The same migration period swords and the ancient Roman ring swords probably influenced these pommels.

They could have been ordered personally by the high nobility simply because they wanted to own one. It’s also possible they were influenced by the swords from the east, with their bigger, round ring pommels.

Characteristics of a Ring Sword Pommel

Ring Sword with Details
A Ring Sword with its pommel broken down to parts – Credits: WikiMedia

The most unique characteristic of the Ring Sword is, of course, the ring pommel.

Shape

This pommel looks like and is shaped to mirror an ordinary ring. It was made from bronze, iron, copper, silver, or steel, which was then shaped into a circle with a hole on the inside. 

This ring has a small piece that extrudes from the side of the circle, which is placed inside the handle of the sword. This way, it won’t come loose when using the blade during training or battle.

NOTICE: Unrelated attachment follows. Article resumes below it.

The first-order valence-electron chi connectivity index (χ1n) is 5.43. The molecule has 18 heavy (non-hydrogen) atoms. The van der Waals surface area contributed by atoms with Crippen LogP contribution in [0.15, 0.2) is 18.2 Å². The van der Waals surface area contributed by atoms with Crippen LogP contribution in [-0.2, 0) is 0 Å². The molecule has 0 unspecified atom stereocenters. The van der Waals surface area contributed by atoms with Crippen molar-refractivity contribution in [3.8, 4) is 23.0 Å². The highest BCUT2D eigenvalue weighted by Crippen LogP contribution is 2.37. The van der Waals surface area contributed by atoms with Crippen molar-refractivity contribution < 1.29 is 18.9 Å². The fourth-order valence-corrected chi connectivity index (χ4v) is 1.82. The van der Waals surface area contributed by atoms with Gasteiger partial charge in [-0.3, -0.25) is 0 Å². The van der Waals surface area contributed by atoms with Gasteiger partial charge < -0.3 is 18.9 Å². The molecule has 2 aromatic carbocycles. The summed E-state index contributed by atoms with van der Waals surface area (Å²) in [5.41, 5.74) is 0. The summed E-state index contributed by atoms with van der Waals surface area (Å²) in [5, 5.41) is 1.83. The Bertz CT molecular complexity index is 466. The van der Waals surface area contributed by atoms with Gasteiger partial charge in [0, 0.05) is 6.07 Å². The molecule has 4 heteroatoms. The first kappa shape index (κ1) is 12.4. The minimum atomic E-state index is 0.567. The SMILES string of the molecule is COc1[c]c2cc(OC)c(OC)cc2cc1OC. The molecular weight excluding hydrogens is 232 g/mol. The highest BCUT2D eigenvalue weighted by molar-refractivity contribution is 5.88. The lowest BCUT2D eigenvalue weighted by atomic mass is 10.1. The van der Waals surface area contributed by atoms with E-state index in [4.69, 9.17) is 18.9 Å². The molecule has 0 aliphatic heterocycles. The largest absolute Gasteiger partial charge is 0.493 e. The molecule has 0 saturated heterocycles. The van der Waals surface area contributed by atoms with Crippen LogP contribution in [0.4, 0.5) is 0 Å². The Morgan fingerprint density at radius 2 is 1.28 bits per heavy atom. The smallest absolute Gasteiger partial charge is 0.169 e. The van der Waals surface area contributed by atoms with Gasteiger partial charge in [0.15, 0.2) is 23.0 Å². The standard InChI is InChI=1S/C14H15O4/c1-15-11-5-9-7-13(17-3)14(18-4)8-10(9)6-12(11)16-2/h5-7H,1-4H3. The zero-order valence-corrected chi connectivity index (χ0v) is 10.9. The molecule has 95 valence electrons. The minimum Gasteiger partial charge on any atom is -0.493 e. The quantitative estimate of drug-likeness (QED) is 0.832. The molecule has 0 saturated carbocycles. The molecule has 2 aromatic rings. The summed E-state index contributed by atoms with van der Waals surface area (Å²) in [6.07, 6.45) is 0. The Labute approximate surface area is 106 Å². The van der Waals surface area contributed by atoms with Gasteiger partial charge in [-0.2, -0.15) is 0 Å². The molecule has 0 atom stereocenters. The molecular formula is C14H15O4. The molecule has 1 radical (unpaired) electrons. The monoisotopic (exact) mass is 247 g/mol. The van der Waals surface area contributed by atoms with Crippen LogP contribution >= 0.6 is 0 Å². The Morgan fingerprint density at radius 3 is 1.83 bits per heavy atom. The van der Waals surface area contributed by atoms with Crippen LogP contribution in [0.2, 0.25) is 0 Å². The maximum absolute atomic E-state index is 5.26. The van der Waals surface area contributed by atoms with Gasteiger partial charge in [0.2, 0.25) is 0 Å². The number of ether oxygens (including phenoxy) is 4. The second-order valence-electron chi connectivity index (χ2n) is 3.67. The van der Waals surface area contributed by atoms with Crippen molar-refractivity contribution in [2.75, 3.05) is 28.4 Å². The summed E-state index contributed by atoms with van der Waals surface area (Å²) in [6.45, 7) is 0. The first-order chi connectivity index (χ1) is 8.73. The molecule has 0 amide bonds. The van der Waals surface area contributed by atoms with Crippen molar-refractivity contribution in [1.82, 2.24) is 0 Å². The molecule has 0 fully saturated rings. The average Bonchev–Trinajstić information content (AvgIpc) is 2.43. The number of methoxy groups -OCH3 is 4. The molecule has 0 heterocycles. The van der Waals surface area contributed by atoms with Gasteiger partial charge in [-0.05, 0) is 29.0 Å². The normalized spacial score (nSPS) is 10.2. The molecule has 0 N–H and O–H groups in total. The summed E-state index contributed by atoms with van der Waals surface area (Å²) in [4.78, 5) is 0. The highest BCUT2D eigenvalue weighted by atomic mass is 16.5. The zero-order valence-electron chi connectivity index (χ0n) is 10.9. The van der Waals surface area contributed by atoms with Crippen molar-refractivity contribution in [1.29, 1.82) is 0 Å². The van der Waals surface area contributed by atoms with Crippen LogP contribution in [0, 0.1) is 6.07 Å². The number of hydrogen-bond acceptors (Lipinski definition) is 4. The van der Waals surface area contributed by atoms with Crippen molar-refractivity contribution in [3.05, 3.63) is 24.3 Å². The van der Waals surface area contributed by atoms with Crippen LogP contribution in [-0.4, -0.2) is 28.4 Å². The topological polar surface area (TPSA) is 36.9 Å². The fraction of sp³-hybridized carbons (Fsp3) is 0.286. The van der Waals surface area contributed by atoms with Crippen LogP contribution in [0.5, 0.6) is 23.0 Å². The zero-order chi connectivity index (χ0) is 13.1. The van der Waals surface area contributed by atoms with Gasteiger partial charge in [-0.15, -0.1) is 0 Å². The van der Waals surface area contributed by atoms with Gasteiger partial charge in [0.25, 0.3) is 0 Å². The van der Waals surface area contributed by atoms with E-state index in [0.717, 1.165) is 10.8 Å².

Size & Length

The typical size and length of a ring pommel can vary depending on whether it’s on a short sword or a longsword. That said, the most common length found is from 1.1 to 2.1 inches (3 to 5.5 cm). 

It’s made to be thin enough so that you won’t have a problem holding the handle and so it won’t touch your hand. At the same time, it’s made wide enough so that you can support the back of your hand and put something through the opening in the middle, such as a tassel or rope.

Weight

A ring pommel usually weighs around 0.3 to 0.6 lbs (150 to 300 grams). While that is the average weight, it can vary a lot depending on the material being used and the overall size.